This morning, the delicious, flaky pain au chocolat is gone. Yes, I succumbed and gobbled the pastry down last night. There’s nothing to eat in this apartment.

I take a shower and get dressed in my black slacks, black top, black coat and black-and-white scarf. I feel most comfortable wearing black. In Paris in the winter, everyone wears black and I like that. My mother used to say in her Southern drawl, “Darling, just remember, black covers a multitude of sins.” (By that she meant bulges.) One day I might be bold enough to wear my red scarf and draw attention to myself, but not now. These days I want to hide. I get my bag and nervously check its contents. Here is the key to my apartment. I have my key. If I lose it, I will have to sleep in the Bois de Boulogne tonight and nobody wants to do that.

Just down the street from my apartment is a little café. I push open the door and sit at the first table. This place is more like a long hallway. From the menu, I order the lemon piccata chicken and a cup of coffee.

The waitress looks at me like I just walked out of a spaceship.

Un café?” she asks, her eyes big. I wonder what the big deal is. Yes, sometimes on a cold day, I like to have a cup of coffee with a meal. I reassure her that Oui, je veux un café, s’il vous plait. She blinks, shakes her head and goes away.

There are four young, handsome men at the table beside me. And when I say “beside me” I mean I could lean my head on this guy’s shoulder if I wanted to. This is so different from the United States where our tables are set five feet apart. We don’t take chances with strangers putting their heads on each other’s shoulders. And it’s unusual to be this close to someone I don’t know—I can even smell his musky cologne.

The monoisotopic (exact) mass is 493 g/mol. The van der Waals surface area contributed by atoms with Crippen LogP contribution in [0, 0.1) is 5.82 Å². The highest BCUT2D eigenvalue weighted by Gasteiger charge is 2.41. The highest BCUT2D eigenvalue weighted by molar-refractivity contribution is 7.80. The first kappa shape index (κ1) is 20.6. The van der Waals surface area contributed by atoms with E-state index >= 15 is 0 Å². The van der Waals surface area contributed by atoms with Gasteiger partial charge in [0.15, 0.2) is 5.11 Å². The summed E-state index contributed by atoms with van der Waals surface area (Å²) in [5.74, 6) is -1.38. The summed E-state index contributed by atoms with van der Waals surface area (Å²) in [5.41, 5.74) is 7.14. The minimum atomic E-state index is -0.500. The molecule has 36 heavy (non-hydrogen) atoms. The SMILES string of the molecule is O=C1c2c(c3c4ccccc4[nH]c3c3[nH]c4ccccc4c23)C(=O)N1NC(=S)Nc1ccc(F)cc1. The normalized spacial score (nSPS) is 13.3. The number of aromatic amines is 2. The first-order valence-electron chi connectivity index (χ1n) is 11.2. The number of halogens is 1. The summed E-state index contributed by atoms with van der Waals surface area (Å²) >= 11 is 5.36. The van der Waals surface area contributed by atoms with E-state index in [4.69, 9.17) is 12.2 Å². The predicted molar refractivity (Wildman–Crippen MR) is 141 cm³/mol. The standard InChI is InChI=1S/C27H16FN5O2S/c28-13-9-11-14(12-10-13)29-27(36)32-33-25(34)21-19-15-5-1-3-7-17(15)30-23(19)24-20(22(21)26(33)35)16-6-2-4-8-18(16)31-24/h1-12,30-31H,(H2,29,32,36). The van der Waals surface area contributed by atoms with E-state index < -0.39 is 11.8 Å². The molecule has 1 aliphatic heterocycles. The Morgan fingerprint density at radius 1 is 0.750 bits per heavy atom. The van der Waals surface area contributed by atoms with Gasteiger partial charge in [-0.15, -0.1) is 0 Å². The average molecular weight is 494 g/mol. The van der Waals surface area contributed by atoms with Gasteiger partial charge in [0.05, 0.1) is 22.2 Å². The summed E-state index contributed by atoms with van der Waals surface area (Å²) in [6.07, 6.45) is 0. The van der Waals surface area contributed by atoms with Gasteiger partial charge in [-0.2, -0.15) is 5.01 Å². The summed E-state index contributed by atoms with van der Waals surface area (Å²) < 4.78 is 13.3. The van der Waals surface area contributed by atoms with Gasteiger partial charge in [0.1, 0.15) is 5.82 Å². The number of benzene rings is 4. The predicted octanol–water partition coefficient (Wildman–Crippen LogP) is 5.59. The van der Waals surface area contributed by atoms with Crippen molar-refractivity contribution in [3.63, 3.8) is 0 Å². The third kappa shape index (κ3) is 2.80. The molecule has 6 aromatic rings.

Perhaps this close proximity is what has generated so many great ideas, artistic movements, and political changes in Europe over the centuries. This closeness allows easily made acquaintances, and intimate conversations.

These guys are speaking French so quickly that I’m baffled. I guess my listening skills are not as vigorous as I thought. The waitress brings my lunch on a beige plastic dinner plate, a presentation reminiscent of a school cafeteria. Not what is usually expected in Paris, but it’s cheap, and I’m starving to death, and…oh….oh! this lemon piccata chicken is the most heavenly morsel I’ve ever put in my mouth! It’s so delicious I might pass out.

After a few more bites, I’m convinced this must have been a happy, little French chicken pecking away at worms in the moist French soil. I’m sure it enjoyed the warm French sun on its fluffy white feathers every day. And it was loved dearly by the farmer’s little daughter who cried when this poulet gave its life for the great Republic of France.

As I’m gobbling down my meal, absolutely grateful that France knows how to raise delicious chickens, the gorgeous guys have finished their plates and are now sipping tiny cups of espresso.

That’s when it dawns on me. I forgot the French drink coffee after their meal. So that’s why the waitress looked at me like I was ET in the closet.